The daily work of journalists is often divided by their managers, editors and the like into two categories: "Off-diary" and "diary" articles.
The split means that the former comprises unpredictable, unexpected and undigested news events — anything that the reporter couldn't have penciled in, such as a terror attack, a natural disaster or a politician's gaffe.
The latter, meanwhile, concerns anticipation, forecasting and being forewarned and forearmed about a long-scheduled newsworthy occasion like an election or a news briefing.
But how does a journalist react when these happenstances collide? When a pre-planned outcome clashes with a series of unforeseen occurrences?
One answer is Masha Gessen's political biography-cum-memoir of Vladimir Putin, published in Britain last month under the title "The Man Without a Face: The Unlikely Rise of Vladimir Putin."
Gessen has expanded a long-form article written for Vanity Fair, a glossy U.S. monthly, about the venality of post-
Soviet politics and the siloviki, into a book prepared and published in time for the no-brainer occasion of Putin's return to the presidency.
So far, so "diary."
But major flies in Gessen's ointment were, of course, the eruption of mass demonstrations against the flawed State Duma elections of December 4, 2011, Putin's shock announcement that Dmitry Medvedev had been a puppet all along and various riotous "off-diary" incidents thereafter.
In Gessen's book, this conflict produces an odd, bloglike epilogue covering Dec. 3 to Dec. 10, 2011. You can almost hear the presses grinding into gear to get the book printed, published and pushed in time for the deadline.
It's a shame because Gessen, rather against her solid first-draft-of-history journalistic instincts, had in the preceding 11 chapters made a vicious stab at nailing Putin to the historical stake.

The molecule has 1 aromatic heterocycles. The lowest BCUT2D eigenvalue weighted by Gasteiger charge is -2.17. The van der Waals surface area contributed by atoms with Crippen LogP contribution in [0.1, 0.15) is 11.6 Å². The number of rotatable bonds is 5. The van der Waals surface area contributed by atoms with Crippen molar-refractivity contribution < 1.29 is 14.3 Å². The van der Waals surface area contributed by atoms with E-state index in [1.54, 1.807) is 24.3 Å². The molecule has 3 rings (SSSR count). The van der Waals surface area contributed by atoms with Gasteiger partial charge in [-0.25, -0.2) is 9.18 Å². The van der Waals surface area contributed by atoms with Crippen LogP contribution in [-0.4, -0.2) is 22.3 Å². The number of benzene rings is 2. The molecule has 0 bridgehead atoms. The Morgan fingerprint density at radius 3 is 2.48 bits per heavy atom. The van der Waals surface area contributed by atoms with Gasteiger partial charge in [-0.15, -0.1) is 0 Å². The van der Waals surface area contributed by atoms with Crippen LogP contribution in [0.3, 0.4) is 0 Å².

These violent metaphors are deliberate. Gessen's account is full-on, poke-in-the-eye spite and bile. If you are not a Putin fan, or have ever had misgivings about his coarse stylistic fireworks, you will be more than satisfied here.
From his peculiar walk, toilet language, frosty personal relationships and even a mental disorder related to grabbing, which Gessen spuriously introduces, it is all here.
But what does it amount to?
Gessen underlines again and again that Putin is "small," "vengeful," academically useless, without interest as a person or personality. Yet rather quickly, vast and complex events such as the on-the-ground atrocities of the Chechen wars, the Moscow apartment bombings, the Nord-Ost theater siege, the Beslan tragedy, the poisoning of Alexander Litvinenko and Anna Politkovskaya, (but not, weirdly unmentioned, that of Viktor Yushchenko) and the death of former St. Petersburg city council leader Anatoly Sobchak are being woven into a scheme that directly leads to one man: Putin.
Well, is he a know-nothing thug or an evil genius? Which? Gessen can't square the circle of her arguments nor provide substantive backup for her claims.
While one suspects the author would like to scream, "He killed them all!" the book's editor has (probably) added modifiers like probably all over the place.
This means that inference and innuendo are all that are added to the well-thumbed record.
Gessen is, however, a fluid and evocative writer. The book is likeable from page one, and occasionally deliciously bitchy, with telling details retold well.
The first parts of the book are also good at portraying the complicated intersection of St. Petersburg's intelligentsia and protodemocrats in the 1990s.
Increasingly intriguing accounts of Gessen's own circumstances and that of her growing family punctuate the arc of the politico-Putin narrative her book struggles to convincingly galvanize.
During the drama, the Russian people remain strangely absent. Some salt is shaken on the slugs of the Moscow-centric Western press, who, as Gessen tells it, probably let Putin get away with murder.
Her prologue is a moving and personal depiction of her reaction to the assassination in 1998 of Galina Starovoitova, a famed new voice in the stew of dreams and nightmares in the immediate post-Soviet era. She adds vague but emotional encounters with Marina Salye, who investigated Putin's work during his time in the Leningrad government and called for his dismissal and a criminal investigation. After years of keeping out of the public eye in the Russian countryside, Salye died last month aged 77.
Gessen, it is tempting to say, pads a flawed, impressionistic polemic about Putin with flashes of fascinating personal memoir.
Her instincts are to detach herself from the story, but the reader is left wanting more of her and less of him.